William Charles Hewson

William Charles Hewson
William Charles Hewson

Born in 1888 in St Ives, Charles (as he preferred to be called) was the eldest son of George, a self employed pork butcher working from home, and Emma (née Cranfield). In 1891 the family home was in Merryland, St Ives. Emma died in 1892, when William was 4yrs old. George married Eleanor Elizabeth Adams in 1897. By 1901 they had moved to Crown Street, St Ives, the family expanded by older step-sisters. Charles' mother sold ladies undergarments from their home, as advertised in the Hunts Post of 5 March 1915.

Charles spent four years as an apprentice at J R Ingram, St Ives, training as a tinsmith. Quite where he was in 1911 is uncertain, since there is no trace of him in the 1911 Census records. But in February 1913 he was aboard the SS Orama sailing for Australia. It seems he returned home soon after, to again sail for Australia in July 1913 with his younger brother, Walter, as reported in the Hunts Post of 11 July 1913. They both settled in Burracoppin, Western Australia, Charles working as a farmer, Walter a labourer.  The location is about as remote as you could get, a settlement of never more than just over 200 people 170 miles into the Outback, east of Perth.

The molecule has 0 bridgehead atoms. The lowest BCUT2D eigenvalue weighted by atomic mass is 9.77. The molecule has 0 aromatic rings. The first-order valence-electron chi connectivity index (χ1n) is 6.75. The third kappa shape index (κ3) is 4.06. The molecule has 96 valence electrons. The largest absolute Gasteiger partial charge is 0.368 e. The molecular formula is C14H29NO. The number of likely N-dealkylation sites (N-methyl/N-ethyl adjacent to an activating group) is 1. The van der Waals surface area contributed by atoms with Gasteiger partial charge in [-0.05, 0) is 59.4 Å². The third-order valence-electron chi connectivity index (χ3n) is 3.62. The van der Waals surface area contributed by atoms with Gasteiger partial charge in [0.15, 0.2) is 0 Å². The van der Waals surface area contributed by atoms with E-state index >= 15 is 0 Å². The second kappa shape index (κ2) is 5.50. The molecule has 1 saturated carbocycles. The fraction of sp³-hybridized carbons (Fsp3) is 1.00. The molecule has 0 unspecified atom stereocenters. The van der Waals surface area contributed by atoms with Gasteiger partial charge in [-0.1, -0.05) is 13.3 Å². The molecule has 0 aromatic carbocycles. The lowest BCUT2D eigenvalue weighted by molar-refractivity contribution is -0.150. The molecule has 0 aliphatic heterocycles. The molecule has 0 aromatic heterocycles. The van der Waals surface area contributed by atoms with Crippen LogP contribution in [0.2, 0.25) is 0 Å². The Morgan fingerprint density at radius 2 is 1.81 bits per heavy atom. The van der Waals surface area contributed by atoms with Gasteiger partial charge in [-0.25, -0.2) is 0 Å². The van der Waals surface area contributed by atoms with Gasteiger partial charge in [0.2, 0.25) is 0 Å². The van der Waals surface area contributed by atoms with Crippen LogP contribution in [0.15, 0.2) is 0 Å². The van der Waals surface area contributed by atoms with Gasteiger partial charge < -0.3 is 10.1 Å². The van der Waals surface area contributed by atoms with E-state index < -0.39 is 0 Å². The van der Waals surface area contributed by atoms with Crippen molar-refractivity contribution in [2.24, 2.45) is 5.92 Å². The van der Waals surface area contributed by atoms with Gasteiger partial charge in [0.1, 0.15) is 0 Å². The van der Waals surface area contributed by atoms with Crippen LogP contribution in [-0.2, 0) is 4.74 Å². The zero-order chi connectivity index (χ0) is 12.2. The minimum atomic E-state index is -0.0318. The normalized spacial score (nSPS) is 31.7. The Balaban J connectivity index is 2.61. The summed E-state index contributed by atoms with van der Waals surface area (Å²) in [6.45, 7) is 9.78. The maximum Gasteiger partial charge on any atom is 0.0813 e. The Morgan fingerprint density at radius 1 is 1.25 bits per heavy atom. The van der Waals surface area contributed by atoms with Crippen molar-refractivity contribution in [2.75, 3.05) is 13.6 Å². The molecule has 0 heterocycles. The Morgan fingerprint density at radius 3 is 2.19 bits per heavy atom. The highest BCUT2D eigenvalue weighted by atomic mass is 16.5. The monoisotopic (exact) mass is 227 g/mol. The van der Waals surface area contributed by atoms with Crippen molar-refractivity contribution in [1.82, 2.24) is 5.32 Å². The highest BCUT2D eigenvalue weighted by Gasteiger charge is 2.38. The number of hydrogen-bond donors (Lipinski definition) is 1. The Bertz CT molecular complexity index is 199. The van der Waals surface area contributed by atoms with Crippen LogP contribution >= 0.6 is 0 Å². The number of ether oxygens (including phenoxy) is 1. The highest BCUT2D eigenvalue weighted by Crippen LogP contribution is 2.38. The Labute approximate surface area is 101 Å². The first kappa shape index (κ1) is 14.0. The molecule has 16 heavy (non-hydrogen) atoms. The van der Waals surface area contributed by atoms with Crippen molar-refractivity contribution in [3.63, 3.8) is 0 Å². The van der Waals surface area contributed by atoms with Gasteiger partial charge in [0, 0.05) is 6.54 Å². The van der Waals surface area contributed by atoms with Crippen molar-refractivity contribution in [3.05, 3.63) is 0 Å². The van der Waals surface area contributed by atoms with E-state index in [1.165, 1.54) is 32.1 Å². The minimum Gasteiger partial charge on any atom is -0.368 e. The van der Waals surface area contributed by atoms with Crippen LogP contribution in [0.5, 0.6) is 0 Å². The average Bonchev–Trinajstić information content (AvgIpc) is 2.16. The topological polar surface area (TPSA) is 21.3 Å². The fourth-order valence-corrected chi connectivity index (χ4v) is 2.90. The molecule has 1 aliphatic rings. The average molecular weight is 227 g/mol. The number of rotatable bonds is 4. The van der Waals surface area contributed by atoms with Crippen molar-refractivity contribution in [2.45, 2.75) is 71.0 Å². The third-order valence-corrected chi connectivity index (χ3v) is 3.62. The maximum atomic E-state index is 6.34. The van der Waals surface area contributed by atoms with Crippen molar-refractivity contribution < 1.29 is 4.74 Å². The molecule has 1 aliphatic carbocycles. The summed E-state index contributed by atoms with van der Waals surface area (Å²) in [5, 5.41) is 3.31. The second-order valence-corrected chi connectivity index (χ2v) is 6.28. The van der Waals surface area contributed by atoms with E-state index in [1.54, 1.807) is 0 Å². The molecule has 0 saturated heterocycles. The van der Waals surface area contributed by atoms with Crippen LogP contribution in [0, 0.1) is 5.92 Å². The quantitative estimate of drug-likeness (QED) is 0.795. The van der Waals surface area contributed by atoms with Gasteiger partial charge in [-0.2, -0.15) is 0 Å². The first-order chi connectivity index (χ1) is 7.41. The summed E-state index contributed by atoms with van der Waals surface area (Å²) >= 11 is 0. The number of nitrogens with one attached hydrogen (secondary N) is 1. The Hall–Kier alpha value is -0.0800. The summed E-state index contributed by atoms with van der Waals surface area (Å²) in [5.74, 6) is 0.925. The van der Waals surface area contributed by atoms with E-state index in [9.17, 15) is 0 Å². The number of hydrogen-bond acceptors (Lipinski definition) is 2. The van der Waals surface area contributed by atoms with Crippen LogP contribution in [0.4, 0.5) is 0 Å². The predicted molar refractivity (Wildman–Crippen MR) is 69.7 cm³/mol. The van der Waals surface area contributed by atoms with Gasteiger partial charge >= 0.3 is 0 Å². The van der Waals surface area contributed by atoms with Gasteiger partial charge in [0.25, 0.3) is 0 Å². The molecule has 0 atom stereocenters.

Charles enlisted on 2 April 1917 in the 11th Battalion, Australian Infantry, and trained at Blackboy Hill Camp. He left Australia in June 1917 aboard the HMAT Borda (A30), arriving in Plymouth at the end of August 1917. There was a further four months of training, during which time he met Ethel Maud Burrell. They were married in St George's, Hanover Square, London but had little time together, Charles arriving in France at the end of December 1917.

At the beginning of 1918 the Battalion were in relief at Gable Farm. Charles had his first experience of the front line when they moved up on 9 January. It snowed throughout that day. The following day there was a thaw and conditions were awful. It was abnormally quiet until Sunday 13 January. Charles was stationed at Number 5 Post. German artillery managed to get a fix on the location in the early morning. A direct hit killed four of the occupants, injuring the other five. Charles was one of those killed, aged 29yrs. He'd survived less than a week at the Front. He has no known grave and is commemorated at the Ypres (Menin Gate) Memorial, Belgium.

His brother Walter also joined up. He fought in Gallipoli and France, was twice wounded in action, and returned to Australia at the end of the war.

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Source materials
Click any of the links below to view original source materials.
1891 Census
1901 Census
1913 UK Outward Passenger List
1917 Attestation Form
Commonwealth War Graves Register
Commemorative Certificate

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